From Ta Moko to tramp stamps: why we choose to get tattooed

Whether you’re fully inked, have the beginnings of a sleeve or get a little bit anxious around needles–tattoos have a rich cultural significance that continues to grow today.

The act of tattooing is as old as we know. For millennia, people have been permanently marking their bodies.

Ötzi the Iceman and King Edward VII

The practice is mainly associated with Polynesian cultures. But there is evidence to suggest that it was also a part of European culture.

Ötzi, Europe’s oldest known natural mummy, has a grand total of 61 tattoos.

Associate Professor Rohan Bastin – from Deakin University’s School of Humanities and Social Sciences – says that the practice eventually disappeared from Western Europe.

It was then re-introduced to the region by James Cook as part of European global expansion.

So why did people in Western Europe stop tattooing?

A man covering his face with hands, which are tattooed.

“The only thing that I can conjecture is the Christian notion of the human being made in the image of God, and the body being understood as something sacred,” Associate Professor Bastin says.

“But I also think that there’s other factors involved, such as the way in which slaves were marked; to be a free citizen is to be unmarked, and to be a slave is to be marked.”

Despite this, permanent decorative markings became a fashionable practice.

There was even a period where members of the aristocracy would get tattooed. After a visit to Jerusalem in 1862, King Edward VII had a Jerusalem Cross inked onto his right arm.

The practice then became more widespread and associated with the lower classes. Sailors became the new target market, with tattoo parlours established in port districts.

Associate Professor Bastin reflects that tattoos have a lineage of being a mark of the underclass.

“When I was growing up, tattooing was a practice that was associated most commonly with people who did time in jail,” he says.

“The interesting thing about it was that it was different to the tattooed number of a Holocaust survivor, a permanent ID number forced on the person as a deliberate stigmatic mark.”

Markers of Kinship

Given this history, what makes tattoos such an attractive fashion statement?

Perhaps it is its connection to social deviance.

“There’s something, I think, that plays in contemporary Australian society about the tattoo enacting a certain desire for edginess,” Associate Professor Bastin says.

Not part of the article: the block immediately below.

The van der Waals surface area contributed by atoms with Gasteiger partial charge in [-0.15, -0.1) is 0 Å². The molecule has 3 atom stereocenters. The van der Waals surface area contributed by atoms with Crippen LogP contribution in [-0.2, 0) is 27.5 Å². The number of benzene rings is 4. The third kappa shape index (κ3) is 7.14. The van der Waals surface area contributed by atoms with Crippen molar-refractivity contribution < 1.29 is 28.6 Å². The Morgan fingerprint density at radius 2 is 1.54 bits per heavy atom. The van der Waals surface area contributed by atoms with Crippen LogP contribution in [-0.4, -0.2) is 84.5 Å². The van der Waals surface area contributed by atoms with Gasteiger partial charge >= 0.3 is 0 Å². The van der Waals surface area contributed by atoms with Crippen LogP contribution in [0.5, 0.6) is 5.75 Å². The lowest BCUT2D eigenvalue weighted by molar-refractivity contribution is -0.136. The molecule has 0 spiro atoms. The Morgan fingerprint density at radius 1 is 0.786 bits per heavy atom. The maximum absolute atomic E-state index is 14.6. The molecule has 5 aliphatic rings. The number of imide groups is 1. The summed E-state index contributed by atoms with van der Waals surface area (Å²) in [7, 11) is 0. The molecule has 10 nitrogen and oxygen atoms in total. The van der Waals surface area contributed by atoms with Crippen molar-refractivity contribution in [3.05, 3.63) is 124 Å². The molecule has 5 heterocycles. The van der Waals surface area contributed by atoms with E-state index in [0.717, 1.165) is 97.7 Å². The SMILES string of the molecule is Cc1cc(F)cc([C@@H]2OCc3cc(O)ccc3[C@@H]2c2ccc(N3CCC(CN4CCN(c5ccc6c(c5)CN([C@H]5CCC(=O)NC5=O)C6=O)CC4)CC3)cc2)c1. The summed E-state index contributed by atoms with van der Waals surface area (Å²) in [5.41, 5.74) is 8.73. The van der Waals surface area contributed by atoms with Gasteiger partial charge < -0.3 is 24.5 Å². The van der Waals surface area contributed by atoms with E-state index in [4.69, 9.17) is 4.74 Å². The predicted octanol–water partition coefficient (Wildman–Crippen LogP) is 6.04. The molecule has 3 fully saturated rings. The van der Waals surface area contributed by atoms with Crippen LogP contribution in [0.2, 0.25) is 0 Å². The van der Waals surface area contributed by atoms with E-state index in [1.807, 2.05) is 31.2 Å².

An individual getting a tattoo done on their shoulder.

“But it’s doing a great deal more than that.”

Many people assume that a person’s tattoos will have some deep, personal meaning behind them. While this is not the case for everyone, the tattoo is often understood as being an identity marker.

It is an image capable of revealing something new about the person with the tattoo.

Ta Moko, the Māori tattooing system, is used as a coming-of-age ceremony.

There are a myriad of abstract designs that denote kin groups and hierarchies. The transformation that occurs under the needle becomes highly specific.

“It isn’t simply that a child becomes an adult,” Associate Professor Bastin says.

“It’s about your social group and social group membership. A child of a particular clan becomes an adult of that particular clan.”

In doing so, their sense of kinship with their clan evolves and strengthens.

In a modern day example, a person may choose to get a tattoo to commemorate a significant event in their life.

Members of an Olympic team have had the Olympic rings and their year of attendance tattooed on them. This could occur in groups, strengthening the athlete’s sense of belonging to the team.

In these instances, the body is being used to display a message.

It’s like when a person leaves traces of their identity by putting knick-knacks on their desk. We can gain an insight into their lives based on their ink too.

A parent may put a framed photo of their children on their desk. Or, they may have their names tattooed on their body.

Both achieve a similar result.

“It’s not that they’re going to forget about them,” Associate Professor Bastin says.

“It’s a method of sending a message to their children and to other people; my children are the centre of my existence.”

A means of creating cosmology

In each of these instances, a pivotal moment in a person’s life is being commemorated in tattoo form: the transition into adulthood, competing in the Olympics, the birth of children.

These kinds of tattoos are acting as memory markers, capturing a moment in time.

A girl with coordinates tattooed on her forearm.

“When you’re a Māori warrior, getting Ta Moko, you are being completely in the moment of that experience,” Associate Professor Bastin says.

“When you’re getting your girlfriend’s name tattooed on your arm, you’re completely in the moment of that relationship.”

A tattoo is a form of self-expression, whether it commemorates an event or matches our aesthetic.

In doing so, they create meaning and order.

“Tattoo art is cosmetic, a word that derives from the Greek word for ‘cosmos’, or ‘order’,” Associate Professor Bastin says.

“A person may put their children’s names on their hand because they have ‘ordered’ them. They’ve given them purpose, structured their world.”

“That’s the kind of cosmology that a person can create when they make that order.”

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